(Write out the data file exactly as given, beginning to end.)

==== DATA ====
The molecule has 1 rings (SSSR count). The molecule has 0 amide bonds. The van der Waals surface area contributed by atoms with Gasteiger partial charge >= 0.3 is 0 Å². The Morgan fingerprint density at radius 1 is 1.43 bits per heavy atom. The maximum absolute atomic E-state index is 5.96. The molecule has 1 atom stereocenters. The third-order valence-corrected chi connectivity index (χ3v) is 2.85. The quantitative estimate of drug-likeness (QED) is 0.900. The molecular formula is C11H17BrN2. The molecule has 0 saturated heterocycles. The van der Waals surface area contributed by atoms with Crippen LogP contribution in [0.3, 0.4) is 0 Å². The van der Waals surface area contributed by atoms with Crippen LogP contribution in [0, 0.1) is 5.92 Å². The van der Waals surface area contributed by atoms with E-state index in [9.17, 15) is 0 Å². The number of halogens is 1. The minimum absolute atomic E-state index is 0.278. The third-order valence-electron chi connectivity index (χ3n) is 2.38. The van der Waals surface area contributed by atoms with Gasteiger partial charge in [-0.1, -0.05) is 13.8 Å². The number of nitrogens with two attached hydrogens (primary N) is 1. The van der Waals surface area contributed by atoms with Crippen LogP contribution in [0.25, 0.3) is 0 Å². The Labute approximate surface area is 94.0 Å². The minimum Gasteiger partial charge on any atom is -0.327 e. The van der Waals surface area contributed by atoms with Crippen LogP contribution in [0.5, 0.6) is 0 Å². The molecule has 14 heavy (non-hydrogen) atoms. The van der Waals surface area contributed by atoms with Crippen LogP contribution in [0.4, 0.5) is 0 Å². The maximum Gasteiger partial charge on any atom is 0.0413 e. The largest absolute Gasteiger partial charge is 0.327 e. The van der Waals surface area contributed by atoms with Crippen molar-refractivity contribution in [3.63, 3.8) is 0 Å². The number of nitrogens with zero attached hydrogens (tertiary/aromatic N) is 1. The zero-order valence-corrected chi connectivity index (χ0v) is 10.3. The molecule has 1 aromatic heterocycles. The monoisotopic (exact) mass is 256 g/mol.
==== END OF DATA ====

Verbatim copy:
The molecule has 1 rings (SSSR count). The molecule has 0 amide bonds. The van der Waals surface area contributed by atoms with Gasteiger partial charge >= 0.3 is 0 Å². The Morgan fingerprint density at radius 1 is 1.43 bits per heavy atom. The maximum absolute atomic E-state index is 5.96. The molecule has 1 atom stereocenters. The third-order valence-corrected chi connectivity index (χ3v) is 2.85. The quantitative estimate of drug-likeness (QED) is 0.900. The molecular formula is C11H17BrN2. The molecule has 0 saturated heterocycles. The van der Waals surface area contributed by atoms with Crippen LogP contribution in [0.3, 0.4) is 0 Å². The van der Waals surface area contributed by atoms with Crippen LogP contribution in [0, 0.1) is 5.92 Å². The van der Waals surface area contributed by atoms with E-state index in [9.17, 15) is 0 Å². The number of halogens is 1. The minimum absolute atomic E-state index is 0.278. The third-order valence-electron chi connectivity index (χ3n) is 2.38. The van der Waals surface area contributed by atoms with Gasteiger partial charge in [-0.1, -0.05) is 13.8 Å². The number of nitrogens with two attached hydrogens (primary N) is 1. The van der Waals surface area contributed by atoms with Crippen LogP contribution in [0.25, 0.3) is 0 Å². The Labute approximate surface area is 94.0 Å². The minimum Gasteiger partial charge on any atom is -0.327 e. The van der Waals surface area contributed by atoms with Crippen LogP contribution in [0.5, 0.6) is 0 Å². The molecule has 14 heavy (non-hydrogen) atoms. The van der Waals surface area contributed by atoms with Crippen LogP contribution in [0.4, 0.5) is 0 Å². The maximum Gasteiger partial charge on any atom is 0.0413 e. The largest absolute Gasteiger partial charge is 0.327 e. The van der Waals surface area contributed by atoms with Crippen molar-refractivity contribution in [3.63, 3.8) is 0 Å². The number of nitrogens with zero attached hydrogens (tertiary/aromatic N) is 1. The zero-order valence-corrected chi connectivity index (χ0v) is 10.3. The molecule has 1 aromatic heterocycles. The monoisotopic (exact) mass is 256 g/mol.